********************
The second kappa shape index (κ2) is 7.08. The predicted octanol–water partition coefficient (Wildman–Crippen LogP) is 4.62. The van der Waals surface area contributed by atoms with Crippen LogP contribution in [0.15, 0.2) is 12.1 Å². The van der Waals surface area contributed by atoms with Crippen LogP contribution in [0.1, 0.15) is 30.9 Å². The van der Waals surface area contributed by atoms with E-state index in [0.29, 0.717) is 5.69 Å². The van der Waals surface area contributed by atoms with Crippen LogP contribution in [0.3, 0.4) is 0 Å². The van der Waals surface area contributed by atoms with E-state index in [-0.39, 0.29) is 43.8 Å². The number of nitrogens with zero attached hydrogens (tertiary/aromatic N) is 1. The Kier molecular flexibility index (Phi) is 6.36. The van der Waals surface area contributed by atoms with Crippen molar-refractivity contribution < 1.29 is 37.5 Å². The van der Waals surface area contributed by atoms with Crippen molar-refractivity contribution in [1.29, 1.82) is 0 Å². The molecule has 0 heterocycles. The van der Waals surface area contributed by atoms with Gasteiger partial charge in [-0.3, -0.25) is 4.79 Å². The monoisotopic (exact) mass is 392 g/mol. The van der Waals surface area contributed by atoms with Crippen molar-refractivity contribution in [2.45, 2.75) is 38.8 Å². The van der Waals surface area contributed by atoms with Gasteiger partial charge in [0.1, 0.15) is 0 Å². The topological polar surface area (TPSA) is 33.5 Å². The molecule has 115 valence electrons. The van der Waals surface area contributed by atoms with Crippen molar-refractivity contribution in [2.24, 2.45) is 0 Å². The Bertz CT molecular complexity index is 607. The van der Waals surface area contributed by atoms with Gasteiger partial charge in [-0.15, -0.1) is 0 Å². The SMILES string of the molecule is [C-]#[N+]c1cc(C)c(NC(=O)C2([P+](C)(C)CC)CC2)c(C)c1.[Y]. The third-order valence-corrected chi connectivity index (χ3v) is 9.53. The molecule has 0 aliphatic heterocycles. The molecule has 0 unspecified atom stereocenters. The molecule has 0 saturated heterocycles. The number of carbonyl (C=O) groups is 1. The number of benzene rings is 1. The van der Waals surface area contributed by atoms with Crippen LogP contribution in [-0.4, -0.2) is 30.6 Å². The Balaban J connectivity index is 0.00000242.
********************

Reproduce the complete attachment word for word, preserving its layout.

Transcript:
The second kappa shape index (κ2) is 7.08. The predicted octanol–water partition coefficient (Wildman–Crippen LogP) is 4.62. The van der Waals surface area contributed by atoms with Crippen LogP contribution in [0.15, 0.2) is 12.1 Å². The van der Waals surface area contributed by atoms with Crippen LogP contribution in [0.1, 0.15) is 30.9 Å². The van der Waals surface area contributed by atoms with E-state index in [0.29, 0.717) is 5.69 Å². The van der Waals surface area contributed by atoms with Crippen LogP contribution in [0.3, 0.4) is 0 Å². The van der Waals surface area contributed by atoms with E-state index in [-0.39, 0.29) is 43.8 Å². The number of nitrogens with zero attached hydrogens (tertiary/aromatic N) is 1. The Kier molecular flexibility index (Phi) is 6.36. The van der Waals surface area contributed by atoms with Crippen molar-refractivity contribution < 1.29 is 37.5 Å². The van der Waals surface area contributed by atoms with Crippen molar-refractivity contribution in [1.29, 1.82) is 0 Å². The molecule has 0 heterocycles. The van der Waals surface area contributed by atoms with Gasteiger partial charge in [-0.3, -0.25) is 4.79 Å². The monoisotopic (exact) mass is 392 g/mol. The van der Waals surface area contributed by atoms with Crippen molar-refractivity contribution in [2.45, 2.75) is 38.8 Å². The van der Waals surface area contributed by atoms with Gasteiger partial charge in [0.1, 0.15) is 0 Å². The topological polar surface area (TPSA) is 33.5 Å². The molecule has 115 valence electrons. The van der Waals surface area contributed by atoms with Crippen molar-refractivity contribution in [2.24, 2.45) is 0 Å². The Bertz CT molecular complexity index is 607. The van der Waals surface area contributed by atoms with Gasteiger partial charge in [-0.15, -0.1) is 0 Å². The SMILES string of the molecule is [C-]#[N+]c1cc(C)c(NC(=O)C2([P+](C)(C)CC)CC2)c(C)c1.[Y]. The third-order valence-corrected chi connectivity index (χ3v) is 9.53. The molecule has 0 aliphatic heterocycles. The molecule has 0 unspecified atom stereocenters. The molecule has 0 saturated heterocycles. The number of carbonyl (C=O) groups is 1. The number of benzene rings is 1. The van der Waals surface area contributed by atoms with Crippen LogP contribution in [-0.4, -0.2) is 30.6 Å². The Balaban J connectivity index is 0.00000242.